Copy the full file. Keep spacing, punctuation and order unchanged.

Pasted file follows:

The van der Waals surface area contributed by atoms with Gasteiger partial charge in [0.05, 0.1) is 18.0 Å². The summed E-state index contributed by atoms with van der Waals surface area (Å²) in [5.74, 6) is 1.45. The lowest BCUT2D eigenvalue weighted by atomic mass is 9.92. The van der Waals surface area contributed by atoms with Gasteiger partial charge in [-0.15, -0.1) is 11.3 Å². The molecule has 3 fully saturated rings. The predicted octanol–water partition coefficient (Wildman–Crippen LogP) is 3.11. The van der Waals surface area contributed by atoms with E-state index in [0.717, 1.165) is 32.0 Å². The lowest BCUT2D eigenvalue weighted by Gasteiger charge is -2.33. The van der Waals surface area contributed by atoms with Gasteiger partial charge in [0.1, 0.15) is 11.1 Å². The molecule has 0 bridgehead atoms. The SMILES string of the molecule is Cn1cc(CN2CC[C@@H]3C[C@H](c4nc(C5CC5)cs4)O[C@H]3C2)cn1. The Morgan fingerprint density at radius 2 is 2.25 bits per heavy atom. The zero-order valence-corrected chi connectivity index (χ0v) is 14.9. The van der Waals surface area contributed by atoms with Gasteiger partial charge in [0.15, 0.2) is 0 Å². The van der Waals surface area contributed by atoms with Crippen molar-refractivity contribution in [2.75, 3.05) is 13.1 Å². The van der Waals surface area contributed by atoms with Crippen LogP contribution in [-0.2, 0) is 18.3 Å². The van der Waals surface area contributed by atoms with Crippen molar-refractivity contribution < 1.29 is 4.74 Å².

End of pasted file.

The van der Waals surface area contributed by atoms with Gasteiger partial charge in [0.05, 0.1) is 18.0 Å². The summed E-state index contributed by atoms with van der Waals surface area (Å²) in [5.74, 6) is 1.45. The lowest BCUT2D eigenvalue weighted by atomic mass is 9.92. The van der Waals surface area contributed by atoms with Gasteiger partial charge in [-0.15, -0.1) is 11.3 Å². The molecule has 3 fully saturated rings. The predicted octanol–water partition coefficient (Wildman–Crippen LogP) is 3.11. The van der Waals surface area contributed by atoms with E-state index in [0.717, 1.165) is 32.0 Å². The lowest BCUT2D eigenvalue weighted by Gasteiger charge is -2.33. The van der Waals surface area contributed by atoms with Gasteiger partial charge in [0.1, 0.15) is 11.1 Å². The molecule has 0 bridgehead atoms. The SMILES string of the molecule is Cn1cc(CN2CC[C@@H]3C[C@H](c4nc(C5CC5)cs4)O[C@H]3C2)cn1. The Morgan fingerprint density at radius 2 is 2.25 bits per heavy atom. The zero-order valence-corrected chi connectivity index (χ0v) is 14.9. The van der Waals surface area contributed by atoms with Gasteiger partial charge in [0.15, 0.2) is 0 Å². The van der Waals surface area contributed by atoms with Crippen molar-refractivity contribution in [2.75, 3.05) is 13.1 Å². The van der Waals surface area contributed by atoms with Crippen LogP contribution in [-0.2, 0) is 18.3 Å². The van der Waals surface area contributed by atoms with Crippen molar-refractivity contribution < 1.29 is 4.74 Å².